Wyvern Academy course on learning how to work with special needs children

Dorset Echo: OPPORTUNITY:Trainee teacher Sue Shirley on placement at Wyvern OPPORTUNITY:Trainee teacher Sue Shirley on placement at Wyvern

TEACHERS are being offered the chance to learn what it’s like to work with children with special needs as a Weymouth school opens its doors for a five-week course.

Wyvern Academy in Weymouth was the first special school in the county to offer extended five-week placements as part of the Dorset Teacher Training Partnership (DTTP) – a one-year route into primary teaching for high-calibre graduates.

Thirty partner schools share responsibility for management of the School Centred Initial Teacher Training (SCITT) course, with trainee teachers spending around 24 weeks on teaching placements, which must include two to three days in a special school.

Mel Lane, assistant director at DTTP, said: “Some of the trainees will be hoping to go into special needs teaching, others into mainstream, but a placement at Wyvern Academy is an invaluable experience for them all. “Our colleagues at Wyvern are so generous in the support they give the SCITT trainees, all of whom have learned a huge amount there and been very positive about the experience. “We are so pleased to be able to offer them these placements.”

The latest trainee, Sue Shirley, said: “I have never worked with children with disabilities before and it was quite an eye-opener.

“I really enjoyed working with a class of children without verbal communication and was impressed by the communication aids put in place, such as the use of iPads.

“It was wonderful at Wyvern School. They have a really supportive team who work very closely to get the best from the children in very challenging situations.

“It is a very special school and I will never forget working with the children in the swimming pool and in the nursery room, which were so different to any other school situation.”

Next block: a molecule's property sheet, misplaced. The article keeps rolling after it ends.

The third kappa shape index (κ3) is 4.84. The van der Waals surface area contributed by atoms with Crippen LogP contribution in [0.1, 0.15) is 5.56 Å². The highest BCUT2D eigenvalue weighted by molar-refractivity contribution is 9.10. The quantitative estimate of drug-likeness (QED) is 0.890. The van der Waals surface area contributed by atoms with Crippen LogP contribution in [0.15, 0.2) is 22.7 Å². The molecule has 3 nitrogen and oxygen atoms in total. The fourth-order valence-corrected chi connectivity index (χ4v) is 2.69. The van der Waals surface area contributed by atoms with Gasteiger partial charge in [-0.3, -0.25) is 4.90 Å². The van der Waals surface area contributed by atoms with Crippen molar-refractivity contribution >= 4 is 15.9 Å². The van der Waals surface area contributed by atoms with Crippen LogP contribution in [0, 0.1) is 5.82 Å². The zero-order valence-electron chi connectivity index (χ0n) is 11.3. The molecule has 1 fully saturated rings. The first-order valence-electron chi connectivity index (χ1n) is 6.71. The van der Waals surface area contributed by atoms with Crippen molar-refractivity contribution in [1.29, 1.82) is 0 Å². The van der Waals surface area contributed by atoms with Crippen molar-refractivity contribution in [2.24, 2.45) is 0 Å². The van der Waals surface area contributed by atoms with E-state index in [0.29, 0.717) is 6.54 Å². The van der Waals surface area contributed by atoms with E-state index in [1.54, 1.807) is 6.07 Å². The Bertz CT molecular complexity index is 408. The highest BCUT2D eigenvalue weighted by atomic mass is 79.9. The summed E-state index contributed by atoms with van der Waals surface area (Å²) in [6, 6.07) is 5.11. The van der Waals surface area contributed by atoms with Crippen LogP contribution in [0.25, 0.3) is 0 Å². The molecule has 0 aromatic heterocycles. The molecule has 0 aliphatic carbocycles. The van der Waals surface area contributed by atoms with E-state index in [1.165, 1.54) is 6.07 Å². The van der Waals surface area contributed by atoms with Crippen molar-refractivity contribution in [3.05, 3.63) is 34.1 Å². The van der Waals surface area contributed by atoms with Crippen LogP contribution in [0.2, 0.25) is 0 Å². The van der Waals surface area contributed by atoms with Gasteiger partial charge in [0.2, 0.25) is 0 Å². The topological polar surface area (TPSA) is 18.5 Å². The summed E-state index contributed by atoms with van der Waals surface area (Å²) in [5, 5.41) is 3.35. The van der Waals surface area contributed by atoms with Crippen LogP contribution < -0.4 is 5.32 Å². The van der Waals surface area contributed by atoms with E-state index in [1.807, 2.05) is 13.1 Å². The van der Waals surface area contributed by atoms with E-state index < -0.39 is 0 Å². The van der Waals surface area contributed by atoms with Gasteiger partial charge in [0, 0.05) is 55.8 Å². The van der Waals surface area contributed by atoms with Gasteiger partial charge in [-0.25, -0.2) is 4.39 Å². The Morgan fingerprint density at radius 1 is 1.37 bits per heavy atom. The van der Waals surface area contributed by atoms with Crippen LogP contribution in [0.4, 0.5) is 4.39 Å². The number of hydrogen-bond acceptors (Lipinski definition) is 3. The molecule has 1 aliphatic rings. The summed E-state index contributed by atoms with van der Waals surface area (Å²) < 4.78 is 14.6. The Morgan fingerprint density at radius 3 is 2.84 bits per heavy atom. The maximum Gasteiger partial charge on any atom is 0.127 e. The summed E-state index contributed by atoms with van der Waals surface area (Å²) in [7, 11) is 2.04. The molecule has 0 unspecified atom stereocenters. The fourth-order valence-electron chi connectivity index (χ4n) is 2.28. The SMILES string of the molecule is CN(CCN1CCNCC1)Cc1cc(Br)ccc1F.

David Tomlinson, deputy head of Wyvern Academy, said the school benefited enormously from being involved in training the teachers of tomorrow.

“The trainees we host are committed and motivated, and really passionate about what they do. This enriches classroom activities no end.

“Stepping up our involvement is a real winner for all involved.

“The mentoring process is very rewarding for our staff, and pupils benefit from interactions with a wider variety of professionals.”

The majority of pupils at Wyvern have substantial global developmental delay, emergent communication skills and are highly dependent.

Some have additional disabilities including cerebral palsy, sensory impairment, autism and/or complex needs including challenging behaviour.

For more information visit dttpscitt.co.uk

Comments

Comments are closed on this article.

click2find

About cookies

We want you to enjoy your visit to our website. That's why we use cookies to enhance your experience. By staying on our website you agree to our use of cookies. Find out more about the cookies we use.

I agree